Harlem City and the Ancestral Village: Youth and the Politics of Culture Today

Sarró Ramon

in The Politics of Religious Change on the Upper Guinea Coast

Published by Edinburgh University Press

Published in print December 2008 | ISBN: 9780748635153
Published online March 2012 | e-ISBN: 9780748653003 | DOI:
Harlem City and the Ancestral Village: Youth and the Politics of Culture Today

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This chapter introduces another group of stakeholders: the youths the author lived with in the 1990s, when Guinea was experiencing important political changes. It was a time of decentralisation and democratisation, and Baga were claiming their place in the second (1984–94) and third (1994–) republics (both with Lansana Conté as president). The chapter argues that cultural destruction does not occur as readily as some ‘pessimistic’ analysts have thought. In the 1940s and 1950s, youths and children used their imagination and inventiveness to create their own cults and engage with their elders in struggles and appropriations. Today’s children are not that different from children of the past: they also like to invent things, and they too have to come to terms with their elders’ authority and power. But despite the structural similarities, today’s generational dynamics could not explain much in themselves.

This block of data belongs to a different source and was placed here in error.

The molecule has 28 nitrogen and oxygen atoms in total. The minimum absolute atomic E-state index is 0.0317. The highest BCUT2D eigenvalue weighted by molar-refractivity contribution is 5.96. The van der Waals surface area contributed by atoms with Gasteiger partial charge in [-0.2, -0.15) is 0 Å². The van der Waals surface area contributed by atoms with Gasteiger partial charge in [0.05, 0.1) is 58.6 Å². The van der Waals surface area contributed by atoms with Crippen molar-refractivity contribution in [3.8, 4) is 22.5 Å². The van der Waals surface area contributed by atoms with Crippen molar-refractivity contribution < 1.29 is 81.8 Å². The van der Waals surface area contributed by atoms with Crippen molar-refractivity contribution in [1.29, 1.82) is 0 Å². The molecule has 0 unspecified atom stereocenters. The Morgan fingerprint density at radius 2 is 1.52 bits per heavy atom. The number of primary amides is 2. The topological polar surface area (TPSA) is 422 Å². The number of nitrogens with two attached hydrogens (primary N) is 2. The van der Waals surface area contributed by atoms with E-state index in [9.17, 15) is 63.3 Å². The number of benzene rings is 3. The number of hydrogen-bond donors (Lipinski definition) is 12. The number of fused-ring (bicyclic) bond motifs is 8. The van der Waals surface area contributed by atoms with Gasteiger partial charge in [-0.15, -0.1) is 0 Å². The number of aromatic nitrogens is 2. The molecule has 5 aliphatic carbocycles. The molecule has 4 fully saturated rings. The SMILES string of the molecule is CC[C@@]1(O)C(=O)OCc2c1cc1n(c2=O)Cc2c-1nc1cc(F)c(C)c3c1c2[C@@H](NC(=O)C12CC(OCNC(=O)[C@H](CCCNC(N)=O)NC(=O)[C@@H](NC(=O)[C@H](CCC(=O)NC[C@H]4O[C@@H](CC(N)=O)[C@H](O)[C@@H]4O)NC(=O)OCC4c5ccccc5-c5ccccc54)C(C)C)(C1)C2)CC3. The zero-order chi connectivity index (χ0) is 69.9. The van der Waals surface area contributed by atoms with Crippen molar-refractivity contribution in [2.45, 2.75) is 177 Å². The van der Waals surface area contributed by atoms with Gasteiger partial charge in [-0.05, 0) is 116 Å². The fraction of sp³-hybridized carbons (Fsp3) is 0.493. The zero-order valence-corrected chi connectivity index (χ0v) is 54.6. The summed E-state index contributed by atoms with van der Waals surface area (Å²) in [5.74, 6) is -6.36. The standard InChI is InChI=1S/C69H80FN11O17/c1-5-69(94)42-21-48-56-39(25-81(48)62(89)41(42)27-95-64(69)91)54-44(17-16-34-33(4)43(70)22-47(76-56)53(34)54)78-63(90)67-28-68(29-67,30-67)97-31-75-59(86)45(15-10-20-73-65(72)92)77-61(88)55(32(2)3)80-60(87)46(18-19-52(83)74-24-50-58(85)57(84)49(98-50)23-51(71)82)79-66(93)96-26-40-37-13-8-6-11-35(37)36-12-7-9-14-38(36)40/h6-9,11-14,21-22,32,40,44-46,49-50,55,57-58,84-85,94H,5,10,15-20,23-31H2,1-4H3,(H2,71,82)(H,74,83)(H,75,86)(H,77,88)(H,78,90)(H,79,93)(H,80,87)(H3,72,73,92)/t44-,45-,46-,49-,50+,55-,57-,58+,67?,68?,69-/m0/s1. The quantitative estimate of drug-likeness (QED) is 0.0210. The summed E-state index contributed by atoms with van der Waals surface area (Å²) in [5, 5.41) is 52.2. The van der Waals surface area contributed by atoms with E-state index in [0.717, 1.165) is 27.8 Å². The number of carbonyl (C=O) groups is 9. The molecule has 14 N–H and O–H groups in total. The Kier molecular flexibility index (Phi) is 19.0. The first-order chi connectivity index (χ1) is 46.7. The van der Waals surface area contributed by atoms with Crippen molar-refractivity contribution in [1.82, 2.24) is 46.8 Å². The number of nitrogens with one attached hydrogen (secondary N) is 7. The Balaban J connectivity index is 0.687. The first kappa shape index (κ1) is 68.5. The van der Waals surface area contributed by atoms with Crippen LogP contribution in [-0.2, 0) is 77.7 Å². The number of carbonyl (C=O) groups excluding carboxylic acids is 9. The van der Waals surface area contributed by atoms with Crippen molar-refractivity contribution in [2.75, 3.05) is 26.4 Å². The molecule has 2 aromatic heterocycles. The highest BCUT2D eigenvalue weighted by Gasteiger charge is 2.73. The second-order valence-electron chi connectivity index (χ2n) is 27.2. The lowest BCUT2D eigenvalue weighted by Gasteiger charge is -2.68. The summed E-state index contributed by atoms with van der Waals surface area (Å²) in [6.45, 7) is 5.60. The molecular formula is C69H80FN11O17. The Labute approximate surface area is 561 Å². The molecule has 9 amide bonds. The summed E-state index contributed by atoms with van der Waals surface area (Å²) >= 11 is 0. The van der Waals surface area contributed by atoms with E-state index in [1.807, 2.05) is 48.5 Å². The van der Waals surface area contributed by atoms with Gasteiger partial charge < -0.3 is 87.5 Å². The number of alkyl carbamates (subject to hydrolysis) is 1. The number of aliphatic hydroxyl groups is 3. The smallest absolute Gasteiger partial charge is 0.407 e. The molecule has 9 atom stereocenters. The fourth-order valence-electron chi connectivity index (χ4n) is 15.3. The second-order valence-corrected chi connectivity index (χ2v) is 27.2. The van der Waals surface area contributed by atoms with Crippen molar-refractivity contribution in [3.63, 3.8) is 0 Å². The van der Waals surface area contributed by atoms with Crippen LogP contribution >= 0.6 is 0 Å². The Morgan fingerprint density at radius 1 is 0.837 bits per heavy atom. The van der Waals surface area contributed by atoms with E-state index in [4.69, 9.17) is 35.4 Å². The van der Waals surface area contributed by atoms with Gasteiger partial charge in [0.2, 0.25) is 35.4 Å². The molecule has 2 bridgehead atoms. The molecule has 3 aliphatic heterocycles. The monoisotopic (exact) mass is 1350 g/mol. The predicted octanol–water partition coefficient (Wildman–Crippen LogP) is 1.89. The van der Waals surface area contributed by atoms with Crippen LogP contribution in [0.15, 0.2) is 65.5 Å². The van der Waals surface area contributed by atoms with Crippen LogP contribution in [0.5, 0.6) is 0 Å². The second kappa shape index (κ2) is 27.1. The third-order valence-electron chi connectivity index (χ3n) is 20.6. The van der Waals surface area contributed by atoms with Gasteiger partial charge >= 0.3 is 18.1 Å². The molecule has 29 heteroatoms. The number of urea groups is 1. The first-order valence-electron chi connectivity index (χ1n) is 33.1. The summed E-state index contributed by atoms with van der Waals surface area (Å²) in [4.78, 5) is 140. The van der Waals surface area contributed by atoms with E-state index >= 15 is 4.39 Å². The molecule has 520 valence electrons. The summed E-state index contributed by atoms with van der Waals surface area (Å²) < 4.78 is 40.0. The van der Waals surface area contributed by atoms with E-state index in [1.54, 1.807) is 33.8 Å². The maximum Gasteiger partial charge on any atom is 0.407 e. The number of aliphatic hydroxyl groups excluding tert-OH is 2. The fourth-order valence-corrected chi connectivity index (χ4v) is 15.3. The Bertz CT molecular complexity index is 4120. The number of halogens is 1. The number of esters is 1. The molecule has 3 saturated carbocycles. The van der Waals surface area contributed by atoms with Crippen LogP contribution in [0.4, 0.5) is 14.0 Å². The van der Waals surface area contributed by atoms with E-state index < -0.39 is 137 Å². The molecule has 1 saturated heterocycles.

Keywords: youths; Guinea; political change; decentralisation; democratisation; Baga

Chapter.  10343 words.  Illustrated.

Subjects: African Studies

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